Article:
: A veteran of Belgradian clubbing scene Pero di Reda, better known as DJ PEPPE, played records in Belgrade’s clubs long before they recently “came back in style”. As an active participant in the night life of the Serbian capital from the eighties to the present, DJ PEPPE is certainly one of the founders of the home-grown clubbing scene and a man who left a huge mark on its foundation. But, that’s not that important. It is far more important that his name is synonymous with a good time, even in “the present era of clubbing” and that no club linked to his name is ever half-full. His recipe is simple – a good sound, even better music, and get the people dancing. No loitering, no standing, no leaning on things. Oldschool is the way to go.
If you were to write a partying etiquette, what would be the first rule on your list?
It would be something like: “Be polite and civil. Enjoy yourself and let others enjoy the party.”
What would be your hypothetical ideal night out in Belgrade?
It would begin on one of the rafts at about 6 p.m. It would be a sort of a warm up, lasting till 9 p.m. when I would go to a good restaurant with my friends, to recover our strength a bit. After that, it would be back to the party, with the fun lasting till the morning. This is the recipe I apply in the summers, in Lasta.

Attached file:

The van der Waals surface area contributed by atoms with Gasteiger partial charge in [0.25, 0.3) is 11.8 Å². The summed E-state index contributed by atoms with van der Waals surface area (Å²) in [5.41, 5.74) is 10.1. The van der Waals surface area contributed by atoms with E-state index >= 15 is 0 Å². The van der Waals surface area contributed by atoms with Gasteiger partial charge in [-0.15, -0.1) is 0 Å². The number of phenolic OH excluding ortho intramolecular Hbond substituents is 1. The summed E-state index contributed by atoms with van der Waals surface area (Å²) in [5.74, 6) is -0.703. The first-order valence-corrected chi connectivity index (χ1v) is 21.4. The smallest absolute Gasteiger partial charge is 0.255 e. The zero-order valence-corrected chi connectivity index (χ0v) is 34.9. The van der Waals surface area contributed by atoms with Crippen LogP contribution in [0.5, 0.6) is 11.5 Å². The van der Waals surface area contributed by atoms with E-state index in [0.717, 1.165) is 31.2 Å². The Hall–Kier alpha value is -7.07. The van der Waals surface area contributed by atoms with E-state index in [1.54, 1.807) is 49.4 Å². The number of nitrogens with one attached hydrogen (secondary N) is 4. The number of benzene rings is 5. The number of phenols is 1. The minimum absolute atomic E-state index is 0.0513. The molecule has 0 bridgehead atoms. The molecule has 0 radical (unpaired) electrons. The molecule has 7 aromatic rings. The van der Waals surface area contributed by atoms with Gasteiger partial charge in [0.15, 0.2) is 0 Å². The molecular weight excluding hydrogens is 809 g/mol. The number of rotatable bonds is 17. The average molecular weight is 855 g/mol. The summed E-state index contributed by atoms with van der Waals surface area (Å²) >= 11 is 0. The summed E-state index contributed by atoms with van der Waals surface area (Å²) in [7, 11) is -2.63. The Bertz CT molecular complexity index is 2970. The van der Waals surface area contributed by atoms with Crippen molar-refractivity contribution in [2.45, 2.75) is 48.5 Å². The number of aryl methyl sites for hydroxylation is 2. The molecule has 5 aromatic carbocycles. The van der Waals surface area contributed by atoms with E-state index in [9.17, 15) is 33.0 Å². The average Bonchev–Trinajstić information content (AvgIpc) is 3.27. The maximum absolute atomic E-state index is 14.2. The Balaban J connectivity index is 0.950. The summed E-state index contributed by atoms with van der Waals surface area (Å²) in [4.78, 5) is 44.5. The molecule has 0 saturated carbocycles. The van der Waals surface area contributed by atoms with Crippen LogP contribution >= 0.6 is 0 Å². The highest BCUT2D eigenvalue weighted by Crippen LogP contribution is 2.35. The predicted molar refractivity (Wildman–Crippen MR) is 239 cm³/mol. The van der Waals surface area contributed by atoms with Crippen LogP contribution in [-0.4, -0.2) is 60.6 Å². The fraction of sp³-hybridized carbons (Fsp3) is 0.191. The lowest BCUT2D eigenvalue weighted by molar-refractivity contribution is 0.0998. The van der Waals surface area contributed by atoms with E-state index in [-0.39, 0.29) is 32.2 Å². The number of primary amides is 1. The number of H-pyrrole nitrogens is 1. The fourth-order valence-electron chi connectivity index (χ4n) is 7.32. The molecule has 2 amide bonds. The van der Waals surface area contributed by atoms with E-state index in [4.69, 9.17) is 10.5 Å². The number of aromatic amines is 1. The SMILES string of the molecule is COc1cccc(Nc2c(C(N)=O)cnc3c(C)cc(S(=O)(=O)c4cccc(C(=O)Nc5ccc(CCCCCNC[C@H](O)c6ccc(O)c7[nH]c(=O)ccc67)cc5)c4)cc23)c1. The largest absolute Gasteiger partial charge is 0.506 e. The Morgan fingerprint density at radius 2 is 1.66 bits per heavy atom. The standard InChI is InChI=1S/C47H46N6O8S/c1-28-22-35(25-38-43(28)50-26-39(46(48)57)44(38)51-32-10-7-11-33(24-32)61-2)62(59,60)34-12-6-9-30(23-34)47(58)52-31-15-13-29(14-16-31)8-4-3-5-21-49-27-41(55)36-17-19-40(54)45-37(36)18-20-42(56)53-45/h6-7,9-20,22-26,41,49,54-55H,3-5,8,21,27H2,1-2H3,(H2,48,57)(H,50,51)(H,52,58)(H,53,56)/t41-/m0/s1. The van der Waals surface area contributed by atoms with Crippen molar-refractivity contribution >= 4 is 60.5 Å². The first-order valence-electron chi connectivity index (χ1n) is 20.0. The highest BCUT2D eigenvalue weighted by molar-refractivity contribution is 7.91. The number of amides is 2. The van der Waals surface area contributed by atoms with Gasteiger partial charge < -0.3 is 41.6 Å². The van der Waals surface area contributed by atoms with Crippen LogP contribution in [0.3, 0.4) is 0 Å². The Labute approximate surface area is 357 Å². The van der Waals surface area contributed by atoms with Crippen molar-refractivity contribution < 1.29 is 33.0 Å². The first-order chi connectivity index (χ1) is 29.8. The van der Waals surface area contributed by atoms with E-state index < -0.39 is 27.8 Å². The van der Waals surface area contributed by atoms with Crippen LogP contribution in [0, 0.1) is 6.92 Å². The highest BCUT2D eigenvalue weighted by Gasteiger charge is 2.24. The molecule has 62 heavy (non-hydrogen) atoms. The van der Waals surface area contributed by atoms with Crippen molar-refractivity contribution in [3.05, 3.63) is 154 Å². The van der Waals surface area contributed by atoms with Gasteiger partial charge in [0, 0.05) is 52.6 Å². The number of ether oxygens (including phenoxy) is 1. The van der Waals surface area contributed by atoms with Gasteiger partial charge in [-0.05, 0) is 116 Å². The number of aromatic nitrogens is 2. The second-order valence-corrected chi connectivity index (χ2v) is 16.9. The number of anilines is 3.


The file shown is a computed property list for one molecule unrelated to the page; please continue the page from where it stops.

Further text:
Belgrade clubbing scene sees new places pop up every season; often they are all the rage, only to disappear the next season. How come some clubs manage to keep it rockin’ for years, while others last no longer than your average fashion trend?
A concept is very important for a club, as is a team which will back it all up in practice. Of course, I don’t have to emphasize just how important it is to be serious about your investment into the club – meaning ventilation, sound, infrastructure… when people feel that someone has really put in an effort and a serious investment into a given space, they reward it with their regular presence and loyalty.
photo: Nikola Živić
What will you be playing in your car this autumn?
I am still keeping Michael Kiwaunke and Gregory Porter on constant repeat. Also, the newest “Defected” compilation, dominated by disco, is threatening to become a classic in my car.
When we are talking about clubbing trends, what can Belgradians expect when the autumn winds blow us off the rafts and back into indoor clubs on solid land?
Several very interesting fusions are opening, with the concept of bar-clubs and cafe-clubs, which will certainly mark the season ahead of us. It will be interesting. As the foreign DJs like to say: stay tuned.
You have known the Belgrade clubbing scene since the time DJs were called Disk Jockeys and no one had heard of Insta Story. When did people have a better time? What would you say is the most striking difference between a good time in Belgrade “then and now”?
Each period in time has its own thing, when it comes to night life. When we were younger, we would celebrate every record someone would manage to smuggle from aboard. We could hardly wait to play it on the radio and then in the clubs, for the dance floor… Today, people look forward to new trends that are no less interesting and special. Dancing is always dancing, the beat is always the beat. Some things are eternal and do not bow to trends.
autor: Miljana Nešković